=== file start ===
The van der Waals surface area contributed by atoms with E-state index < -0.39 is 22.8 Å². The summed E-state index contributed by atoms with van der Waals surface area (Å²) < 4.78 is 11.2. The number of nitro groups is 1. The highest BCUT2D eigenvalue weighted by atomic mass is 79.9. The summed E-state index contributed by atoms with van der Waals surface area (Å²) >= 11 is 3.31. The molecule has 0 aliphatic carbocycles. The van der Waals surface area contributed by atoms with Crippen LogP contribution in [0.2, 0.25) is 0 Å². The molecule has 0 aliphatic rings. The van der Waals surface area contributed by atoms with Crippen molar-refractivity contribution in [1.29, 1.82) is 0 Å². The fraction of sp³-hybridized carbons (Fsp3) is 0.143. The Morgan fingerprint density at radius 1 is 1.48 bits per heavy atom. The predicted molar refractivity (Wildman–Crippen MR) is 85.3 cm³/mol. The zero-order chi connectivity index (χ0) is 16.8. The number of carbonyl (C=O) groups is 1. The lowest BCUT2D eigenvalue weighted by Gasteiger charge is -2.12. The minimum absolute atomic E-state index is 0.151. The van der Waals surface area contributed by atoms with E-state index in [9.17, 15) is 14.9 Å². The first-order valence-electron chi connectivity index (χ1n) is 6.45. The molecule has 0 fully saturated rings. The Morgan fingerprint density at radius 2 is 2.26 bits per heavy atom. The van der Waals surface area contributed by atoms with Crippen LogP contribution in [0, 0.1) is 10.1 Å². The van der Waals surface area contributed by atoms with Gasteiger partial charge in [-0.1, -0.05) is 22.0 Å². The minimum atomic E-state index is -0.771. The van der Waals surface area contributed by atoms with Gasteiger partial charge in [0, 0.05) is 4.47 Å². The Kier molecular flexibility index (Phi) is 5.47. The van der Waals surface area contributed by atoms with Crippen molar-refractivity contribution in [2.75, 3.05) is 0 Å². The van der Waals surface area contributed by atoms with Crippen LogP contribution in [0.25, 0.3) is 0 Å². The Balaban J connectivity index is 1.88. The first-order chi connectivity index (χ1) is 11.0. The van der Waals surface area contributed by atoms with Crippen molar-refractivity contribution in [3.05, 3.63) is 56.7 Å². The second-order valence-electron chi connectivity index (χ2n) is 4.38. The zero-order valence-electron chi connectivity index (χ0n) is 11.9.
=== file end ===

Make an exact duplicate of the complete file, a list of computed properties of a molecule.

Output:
The van der Waals surface area contributed by atoms with E-state index < -0.39 is 22.8 Å². The summed E-state index contributed by atoms with van der Waals surface area (Å²) < 4.78 is 11.2. The number of nitro groups is 1. The highest BCUT2D eigenvalue weighted by atomic mass is 79.9. The summed E-state index contributed by atoms with van der Waals surface area (Å²) >= 11 is 3.31. The molecule has 0 aliphatic carbocycles. The van der Waals surface area contributed by atoms with Crippen LogP contribution in [0.2, 0.25) is 0 Å². The molecule has 0 aliphatic rings. The van der Waals surface area contributed by atoms with Crippen molar-refractivity contribution in [1.29, 1.82) is 0 Å². The fraction of sp³-hybridized carbons (Fsp3) is 0.143. The Morgan fingerprint density at radius 1 is 1.48 bits per heavy atom. The predicted molar refractivity (Wildman–Crippen MR) is 85.3 cm³/mol. The zero-order chi connectivity index (χ0) is 16.8. The number of carbonyl (C=O) groups is 1. The lowest BCUT2D eigenvalue weighted by Gasteiger charge is -2.12. The minimum absolute atomic E-state index is 0.151. The van der Waals surface area contributed by atoms with E-state index in [9.17, 15) is 14.9 Å². The first-order valence-electron chi connectivity index (χ1n) is 6.45. The molecule has 0 fully saturated rings. The Morgan fingerprint density at radius 2 is 2.26 bits per heavy atom. The van der Waals surface area contributed by atoms with Crippen LogP contribution in [0, 0.1) is 10.1 Å². The van der Waals surface area contributed by atoms with Gasteiger partial charge in [-0.1, -0.05) is 22.0 Å². The minimum atomic E-state index is -0.771. The van der Waals surface area contributed by atoms with Gasteiger partial charge in [0, 0.05) is 4.47 Å². The Kier molecular flexibility index (Phi) is 5.47. The van der Waals surface area contributed by atoms with Crippen molar-refractivity contribution in [2.75, 3.05) is 0 Å². The van der Waals surface area contributed by atoms with Crippen LogP contribution in [0.25, 0.3) is 0 Å². The Balaban J connectivity index is 1.88. The first-order chi connectivity index (χ1) is 11.0. The van der Waals surface area contributed by atoms with Crippen molar-refractivity contribution in [3.05, 3.63) is 56.7 Å². The second-order valence-electron chi connectivity index (χ2n) is 4.38. The zero-order valence-electron chi connectivity index (χ0n) is 11.9.